A case for (some) direct democracy in Israel

It would appear that we will have a government, at last. Knesset is currently legislating to allow Netanyahu and Gantz to form the government. However, there are two problems with the current arrangement: it requires rewriting several laws, including some of our Basic Laws without any public input, and it has taken way too long for our politicians to come to an agreement.

It might feel natural to blame our leaders for those problems, and to a certain extent, they shoulder the blame for what has happened. Nevertheless, I would like to argue that those problems are systematic and that they stem from the same root – the fact Knesset simply has too much power. This power is what makes politicians fight so hard to gain control of the parliament, and this same power allows Knesset to amend Israel’s Basic Laws as it sees fit.

Israel is an exceptionally strong parliamentary republic. Knesset is enjoying something called parliamentary sovereignty – an ability to make or unmake any law as it sees fit. The Supreme Court of Israel in its capacity as the High Court of Justice can decree the laws to be unconstitutional if they are inconsistent with the Basic Laws. At the same time, Knesset can easily adopt new Basic Laws and amend the existing ones – Basic Law: Freedom of Occupation, Basic Law: the Government, Basic Law: Referendum and Basic Law: Israel as the Nation-State of the Jewish People require 61 votes in 3 readings to amend, a mere absolute majority. Only the Basic Law: Knesset contains several sections that require a qualified majority of 80 MKs to amend. All other Basic Laws can be amended by a simple majority. An absolute majority is required, in practice if not in theory, to form a government, and to pass more controversial laws. All of the arguments above lead to a simple conclusion – Knesset is way too powerful.

Such a situation is almost entirely unprecedented – to my knowledge, only New Zealand has similar legal provisions in that it allows a unicameral Parliament to pass almost any law, without consulting with any other body (in New Zealand, a referendum or a qualified majority of three-fourths of all MPs is required if certain laws regarding the election of Parliament are amended; furthermore all bills must be resented for the Royal Assent before becoming Acts of Parliament, but the Royal Assent is granted almost automatically). In other countries, where parliamentary sovereignty is recognized, there exist real checks and balances:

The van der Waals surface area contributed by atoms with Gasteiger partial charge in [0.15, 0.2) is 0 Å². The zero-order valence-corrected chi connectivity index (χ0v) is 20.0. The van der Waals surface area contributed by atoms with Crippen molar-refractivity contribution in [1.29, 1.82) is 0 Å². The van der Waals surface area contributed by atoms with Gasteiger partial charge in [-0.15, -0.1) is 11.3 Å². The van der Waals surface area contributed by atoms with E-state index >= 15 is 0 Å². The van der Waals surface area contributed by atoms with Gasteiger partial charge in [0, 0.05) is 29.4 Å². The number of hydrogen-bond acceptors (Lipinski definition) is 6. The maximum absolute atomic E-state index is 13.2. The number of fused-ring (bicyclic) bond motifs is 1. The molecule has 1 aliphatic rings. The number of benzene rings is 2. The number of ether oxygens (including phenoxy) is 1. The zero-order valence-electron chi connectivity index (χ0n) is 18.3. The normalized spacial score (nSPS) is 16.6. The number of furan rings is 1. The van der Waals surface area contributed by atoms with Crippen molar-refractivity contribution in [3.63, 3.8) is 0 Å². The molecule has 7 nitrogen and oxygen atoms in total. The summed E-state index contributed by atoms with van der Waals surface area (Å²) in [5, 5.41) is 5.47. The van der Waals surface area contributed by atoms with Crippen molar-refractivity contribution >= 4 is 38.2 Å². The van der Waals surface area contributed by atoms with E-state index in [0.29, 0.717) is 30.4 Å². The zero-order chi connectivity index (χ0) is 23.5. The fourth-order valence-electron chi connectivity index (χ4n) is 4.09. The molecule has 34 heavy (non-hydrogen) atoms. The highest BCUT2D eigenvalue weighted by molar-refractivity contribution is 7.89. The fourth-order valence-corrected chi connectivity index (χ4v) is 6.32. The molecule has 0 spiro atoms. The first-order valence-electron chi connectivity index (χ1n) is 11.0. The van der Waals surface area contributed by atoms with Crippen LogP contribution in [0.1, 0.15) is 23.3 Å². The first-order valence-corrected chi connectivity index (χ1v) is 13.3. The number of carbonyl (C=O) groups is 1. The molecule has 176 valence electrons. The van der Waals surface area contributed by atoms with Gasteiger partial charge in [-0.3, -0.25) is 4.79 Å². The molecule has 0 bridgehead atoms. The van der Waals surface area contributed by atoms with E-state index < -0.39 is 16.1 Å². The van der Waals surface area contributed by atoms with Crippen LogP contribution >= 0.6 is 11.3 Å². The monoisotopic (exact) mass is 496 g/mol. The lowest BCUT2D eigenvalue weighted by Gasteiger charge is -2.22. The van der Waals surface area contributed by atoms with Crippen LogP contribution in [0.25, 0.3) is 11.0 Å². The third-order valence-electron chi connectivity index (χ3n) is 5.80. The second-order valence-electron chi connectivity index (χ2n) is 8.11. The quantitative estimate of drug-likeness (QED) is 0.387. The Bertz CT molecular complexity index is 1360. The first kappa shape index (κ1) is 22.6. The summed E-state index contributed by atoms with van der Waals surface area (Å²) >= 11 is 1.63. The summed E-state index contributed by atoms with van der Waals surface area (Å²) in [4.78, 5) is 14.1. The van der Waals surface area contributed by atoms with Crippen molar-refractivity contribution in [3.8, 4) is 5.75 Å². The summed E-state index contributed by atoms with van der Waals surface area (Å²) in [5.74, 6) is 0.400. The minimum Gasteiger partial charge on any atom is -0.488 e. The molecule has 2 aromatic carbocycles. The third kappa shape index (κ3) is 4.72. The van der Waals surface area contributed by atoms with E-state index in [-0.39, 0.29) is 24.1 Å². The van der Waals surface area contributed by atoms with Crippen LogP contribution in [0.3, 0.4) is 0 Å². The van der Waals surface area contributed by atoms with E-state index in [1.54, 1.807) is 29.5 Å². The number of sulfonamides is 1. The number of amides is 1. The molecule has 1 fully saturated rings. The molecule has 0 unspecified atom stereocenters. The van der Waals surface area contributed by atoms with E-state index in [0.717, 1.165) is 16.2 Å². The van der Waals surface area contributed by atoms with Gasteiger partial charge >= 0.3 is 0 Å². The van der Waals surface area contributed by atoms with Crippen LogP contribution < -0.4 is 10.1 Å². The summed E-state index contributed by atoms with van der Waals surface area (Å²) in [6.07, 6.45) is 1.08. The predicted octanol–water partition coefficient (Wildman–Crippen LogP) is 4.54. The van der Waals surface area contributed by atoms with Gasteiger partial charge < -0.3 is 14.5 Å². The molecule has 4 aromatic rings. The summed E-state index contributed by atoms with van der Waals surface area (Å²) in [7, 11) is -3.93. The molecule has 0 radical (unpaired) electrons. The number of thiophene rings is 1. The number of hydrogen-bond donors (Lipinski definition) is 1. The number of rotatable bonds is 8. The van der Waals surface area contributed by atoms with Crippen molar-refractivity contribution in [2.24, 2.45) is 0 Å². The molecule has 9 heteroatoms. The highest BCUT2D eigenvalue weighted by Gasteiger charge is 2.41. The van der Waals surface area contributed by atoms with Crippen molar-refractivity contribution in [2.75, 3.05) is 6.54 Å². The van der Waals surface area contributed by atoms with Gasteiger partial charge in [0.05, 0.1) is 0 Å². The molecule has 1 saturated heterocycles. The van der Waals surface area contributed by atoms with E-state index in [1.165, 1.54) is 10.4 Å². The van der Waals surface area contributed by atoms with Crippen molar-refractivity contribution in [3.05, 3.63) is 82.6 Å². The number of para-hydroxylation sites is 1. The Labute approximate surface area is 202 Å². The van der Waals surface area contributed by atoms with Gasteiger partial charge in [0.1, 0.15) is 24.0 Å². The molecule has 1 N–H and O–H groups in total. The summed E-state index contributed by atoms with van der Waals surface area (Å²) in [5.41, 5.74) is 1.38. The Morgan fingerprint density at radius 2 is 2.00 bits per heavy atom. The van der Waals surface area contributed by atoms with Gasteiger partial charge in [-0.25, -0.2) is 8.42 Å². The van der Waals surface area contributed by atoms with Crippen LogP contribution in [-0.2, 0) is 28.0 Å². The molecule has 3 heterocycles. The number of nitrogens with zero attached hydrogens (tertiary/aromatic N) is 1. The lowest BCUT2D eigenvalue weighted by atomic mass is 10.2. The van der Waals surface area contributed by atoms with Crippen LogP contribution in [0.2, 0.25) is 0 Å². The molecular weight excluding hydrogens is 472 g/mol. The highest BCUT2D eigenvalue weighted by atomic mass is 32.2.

• The UK Parliament is bicameral with an unelected House of Lords serving as a check on the elected House of Commons (this is true even when considering the power of the House of Commons to override the House of Lords and the ability of an incumbent PM to appoint new Lords).

  • In Finland, Eduskunta needs a two-thirds qualified majority to amend the Constitution.

  • Swedish Riksdag can only adopt amendments to the Instrument of Government, the Act of Succession, the Freedom of the Press Act and the Fundamental Law on Freedom of Expression if the same amendment has been adopted in two separate parliamentary sessions, which are separated by a general election. The Riksdag Act can be amended either in a manner described above or by a three-fourths qualified majority of all Members of Parliament.

It is clear to me that significant reform is necessary to fix the Israeli political system, and one way to do this is to introduce a check on the power of Knesset to make laws.

So, let us explore how one could limit the powers of the legislature in Israel. The first thing that comes to mind is the establishment of a strong executive, directly elected by the people, such as the US President. It would resolve some problems we are facing right now: it would create a government directly by the will of the people, thus making protracted negotiations unnecessary, and such a government would be far more stable than what we have now. Ordinary laws would require a signature of such an executive to become law. At the same time, it would create significant problems: the legislative and the executive branches would no longer be aligned, and there would be a real possibility of a US-style government lockdown happening. I do not think I need to elaborate why such a lockdown would be disastrous to any state in Israel’s position. Furthermore, the creation of a US-style presidency would do little to temper Knesset’s power to create and amend Basic Laws. I am also wary of putting too much power in the hands of a single person.

Another option is to give the Supreme Court broader judicial review powers. The Supreme Court enjoys broader support than, for example, Knesset among Israeli citizens. However, the Supreme Court has been on many occasions been accused of being un-democratic; specifically, the composition of the Judicial Selection Committee draws severe criticism. I do not intend to explore in this post whether such assertions are true – what is important is the fact that a considerable part of the population of Israel considers the Supreme Court to be undemocratic and this part of the population would consider decisions of the Court to be illegitimate.